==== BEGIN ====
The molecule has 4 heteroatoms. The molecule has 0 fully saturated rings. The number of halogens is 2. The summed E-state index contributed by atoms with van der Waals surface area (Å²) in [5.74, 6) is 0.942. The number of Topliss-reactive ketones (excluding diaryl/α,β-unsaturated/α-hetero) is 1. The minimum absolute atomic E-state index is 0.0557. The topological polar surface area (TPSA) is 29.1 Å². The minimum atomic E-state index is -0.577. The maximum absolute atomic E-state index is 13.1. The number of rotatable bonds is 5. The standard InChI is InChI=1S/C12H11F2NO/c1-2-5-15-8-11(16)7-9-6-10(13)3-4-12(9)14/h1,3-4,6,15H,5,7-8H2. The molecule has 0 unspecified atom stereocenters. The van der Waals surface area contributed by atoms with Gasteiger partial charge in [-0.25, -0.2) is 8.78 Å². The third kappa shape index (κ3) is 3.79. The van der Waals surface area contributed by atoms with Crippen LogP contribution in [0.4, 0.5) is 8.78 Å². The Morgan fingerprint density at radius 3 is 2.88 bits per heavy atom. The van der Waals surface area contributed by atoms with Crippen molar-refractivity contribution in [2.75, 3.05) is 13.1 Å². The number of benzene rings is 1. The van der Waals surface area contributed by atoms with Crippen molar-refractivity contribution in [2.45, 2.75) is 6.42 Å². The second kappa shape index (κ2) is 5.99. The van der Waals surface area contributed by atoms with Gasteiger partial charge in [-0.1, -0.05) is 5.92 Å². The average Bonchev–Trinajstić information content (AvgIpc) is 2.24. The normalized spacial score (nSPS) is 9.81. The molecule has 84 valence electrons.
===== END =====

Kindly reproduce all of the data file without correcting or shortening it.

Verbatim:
The molecule has 4 heteroatoms. The molecule has 0 fully saturated rings. The number of halogens is 2. The summed E-state index contributed by atoms with van der Waals surface area (Å²) in [5.74, 6) is 0.942. The number of Topliss-reactive ketones (excluding diaryl/α,β-unsaturated/α-hetero) is 1. The minimum absolute atomic E-state index is 0.0557. The topological polar surface area (TPSA) is 29.1 Å². The minimum atomic E-state index is -0.577. The maximum absolute atomic E-state index is 13.1. The number of rotatable bonds is 5. The standard InChI is InChI=1S/C12H11F2NO/c1-2-5-15-8-11(16)7-9-6-10(13)3-4-12(9)14/h1,3-4,6,15H,5,7-8H2. The molecule has 0 unspecified atom stereocenters. The van der Waals surface area contributed by atoms with Gasteiger partial charge in [-0.25, -0.2) is 8.78 Å². The third kappa shape index (κ3) is 3.79. The van der Waals surface area contributed by atoms with Crippen LogP contribution in [0.4, 0.5) is 8.78 Å². The Morgan fingerprint density at radius 3 is 2.88 bits per heavy atom. The van der Waals surface area contributed by atoms with Crippen molar-refractivity contribution in [2.75, 3.05) is 13.1 Å². The number of benzene rings is 1. The van der Waals surface area contributed by atoms with Crippen molar-refractivity contribution in [2.45, 2.75) is 6.42 Å². The second kappa shape index (κ2) is 5.99. The van der Waals surface area contributed by atoms with Gasteiger partial charge in [-0.1, -0.05) is 5.92 Å². The average Bonchev–Trinajstić information content (AvgIpc) is 2.24. The normalized spacial score (nSPS) is 9.81. The molecule has 84 valence electrons.